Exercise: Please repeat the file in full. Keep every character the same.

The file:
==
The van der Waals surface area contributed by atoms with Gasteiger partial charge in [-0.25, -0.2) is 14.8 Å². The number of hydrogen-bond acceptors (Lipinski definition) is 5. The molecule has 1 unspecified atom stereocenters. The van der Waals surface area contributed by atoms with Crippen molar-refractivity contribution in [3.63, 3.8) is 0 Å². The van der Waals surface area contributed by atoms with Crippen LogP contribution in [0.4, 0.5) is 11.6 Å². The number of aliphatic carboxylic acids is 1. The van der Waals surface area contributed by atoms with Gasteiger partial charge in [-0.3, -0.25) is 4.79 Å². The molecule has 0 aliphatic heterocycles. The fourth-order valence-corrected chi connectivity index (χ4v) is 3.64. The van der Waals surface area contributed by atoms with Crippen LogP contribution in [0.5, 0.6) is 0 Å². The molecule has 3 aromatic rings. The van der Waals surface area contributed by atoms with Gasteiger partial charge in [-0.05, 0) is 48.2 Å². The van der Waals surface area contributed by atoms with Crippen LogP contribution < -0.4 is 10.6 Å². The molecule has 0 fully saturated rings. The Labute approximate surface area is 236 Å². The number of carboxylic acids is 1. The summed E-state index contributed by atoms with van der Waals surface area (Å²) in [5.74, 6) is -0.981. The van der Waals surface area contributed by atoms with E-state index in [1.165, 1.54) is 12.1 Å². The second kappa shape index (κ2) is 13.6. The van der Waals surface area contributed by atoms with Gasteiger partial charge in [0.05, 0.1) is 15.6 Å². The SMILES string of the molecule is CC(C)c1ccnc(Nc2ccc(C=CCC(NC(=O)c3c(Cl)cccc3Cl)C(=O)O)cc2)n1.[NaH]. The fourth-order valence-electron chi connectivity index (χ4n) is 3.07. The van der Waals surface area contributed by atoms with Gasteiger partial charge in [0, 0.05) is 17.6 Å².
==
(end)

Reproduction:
The van der Waals surface area contributed by atoms with Gasteiger partial charge in [-0.25, -0.2) is 14.8 Å². The number of hydrogen-bond acceptors (Lipinski definition) is 5. The molecule has 1 unspecified atom stereocenters. The van der Waals surface area contributed by atoms with Crippen molar-refractivity contribution in [3.63, 3.8) is 0 Å². The van der Waals surface area contributed by atoms with Crippen LogP contribution in [0.4, 0.5) is 11.6 Å². The number of aliphatic carboxylic acids is 1. The van der Waals surface area contributed by atoms with Gasteiger partial charge in [-0.3, -0.25) is 4.79 Å². The molecule has 0 aliphatic heterocycles. The fourth-order valence-corrected chi connectivity index (χ4v) is 3.64. The van der Waals surface area contributed by atoms with Crippen LogP contribution in [0.5, 0.6) is 0 Å². The molecule has 3 aromatic rings. The van der Waals surface area contributed by atoms with Gasteiger partial charge in [-0.05, 0) is 48.2 Å². The van der Waals surface area contributed by atoms with Crippen LogP contribution < -0.4 is 10.6 Å². The molecule has 0 fully saturated rings. The Labute approximate surface area is 236 Å². The number of carboxylic acids is 1. The summed E-state index contributed by atoms with van der Waals surface area (Å²) in [5.74, 6) is -0.981. The van der Waals surface area contributed by atoms with E-state index in [1.165, 1.54) is 12.1 Å². The second kappa shape index (κ2) is 13.6. The van der Waals surface area contributed by atoms with Gasteiger partial charge in [0.05, 0.1) is 15.6 Å². The SMILES string of the molecule is CC(C)c1ccnc(Nc2ccc(C=CCC(NC(=O)c3c(Cl)cccc3Cl)C(=O)O)cc2)n1.[NaH]. The fourth-order valence-electron chi connectivity index (χ4n) is 3.07. The van der Waals surface area contributed by atoms with Gasteiger partial charge in [0, 0.05) is 17.6 Å².